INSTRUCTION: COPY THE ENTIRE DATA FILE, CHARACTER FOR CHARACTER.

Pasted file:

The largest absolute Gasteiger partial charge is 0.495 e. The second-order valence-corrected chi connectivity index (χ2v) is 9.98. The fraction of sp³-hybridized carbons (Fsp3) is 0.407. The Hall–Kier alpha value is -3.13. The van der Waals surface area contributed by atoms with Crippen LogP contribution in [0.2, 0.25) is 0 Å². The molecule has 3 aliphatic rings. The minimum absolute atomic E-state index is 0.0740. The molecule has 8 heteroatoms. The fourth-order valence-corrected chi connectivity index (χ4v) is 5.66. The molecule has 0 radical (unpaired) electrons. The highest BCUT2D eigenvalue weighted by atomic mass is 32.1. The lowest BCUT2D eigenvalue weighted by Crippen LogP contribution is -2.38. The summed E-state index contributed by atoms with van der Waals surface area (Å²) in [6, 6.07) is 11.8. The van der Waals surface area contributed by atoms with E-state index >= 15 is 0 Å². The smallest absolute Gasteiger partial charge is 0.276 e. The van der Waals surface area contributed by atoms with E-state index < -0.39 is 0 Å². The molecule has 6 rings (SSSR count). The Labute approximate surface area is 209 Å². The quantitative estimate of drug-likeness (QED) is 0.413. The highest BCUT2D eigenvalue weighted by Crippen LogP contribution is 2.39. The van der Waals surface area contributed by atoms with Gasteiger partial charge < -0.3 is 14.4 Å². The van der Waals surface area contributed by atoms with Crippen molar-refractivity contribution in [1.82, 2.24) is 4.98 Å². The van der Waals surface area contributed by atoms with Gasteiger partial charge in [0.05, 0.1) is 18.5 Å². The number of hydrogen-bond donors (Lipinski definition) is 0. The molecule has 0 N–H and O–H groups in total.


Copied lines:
The largest absolute Gasteiger partial charge is 0.495 e. The second-order valence-corrected chi connectivity index (χ2v) is 9.98. The fraction of sp³-hybridized carbons (Fsp3) is 0.407. The Hall–Kier alpha value is -3.13. The van der Waals surface area contributed by atoms with Crippen LogP contribution in [0.2, 0.25) is 0 Å². The molecule has 3 aliphatic rings. The minimum absolute atomic E-state index is 0.0740. The molecule has 8 heteroatoms. The fourth-order valence-corrected chi connectivity index (χ4v) is 5.66. The molecule has 0 radical (unpaired) electrons. The highest BCUT2D eigenvalue weighted by atomic mass is 32.1. The lowest BCUT2D eigenvalue weighted by Crippen LogP contribution is -2.38. The summed E-state index contributed by atoms with van der Waals surface area (Å²) in [6, 6.07) is 11.8. The van der Waals surface area contributed by atoms with E-state index >= 15 is 0 Å². The smallest absolute Gasteiger partial charge is 0.276 e. The van der Waals surface area contributed by atoms with E-state index < -0.39 is 0 Å². The molecule has 6 rings (SSSR count). The Labute approximate surface area is 209 Å². The quantitative estimate of drug-likeness (QED) is 0.413. The highest BCUT2D eigenvalue weighted by Crippen LogP contribution is 2.39. The van der Waals surface area contributed by atoms with Gasteiger partial charge < -0.3 is 14.4 Å². The van der Waals surface area contributed by atoms with Crippen molar-refractivity contribution in [1.82, 2.24) is 4.98 Å². The van der Waals surface area contributed by atoms with Gasteiger partial charge in [0.05, 0.1) is 18.5 Å². The number of hydrogen-bond donors (Lipinski definition) is 0. The molecule has 0 N–H and O–H groups in total.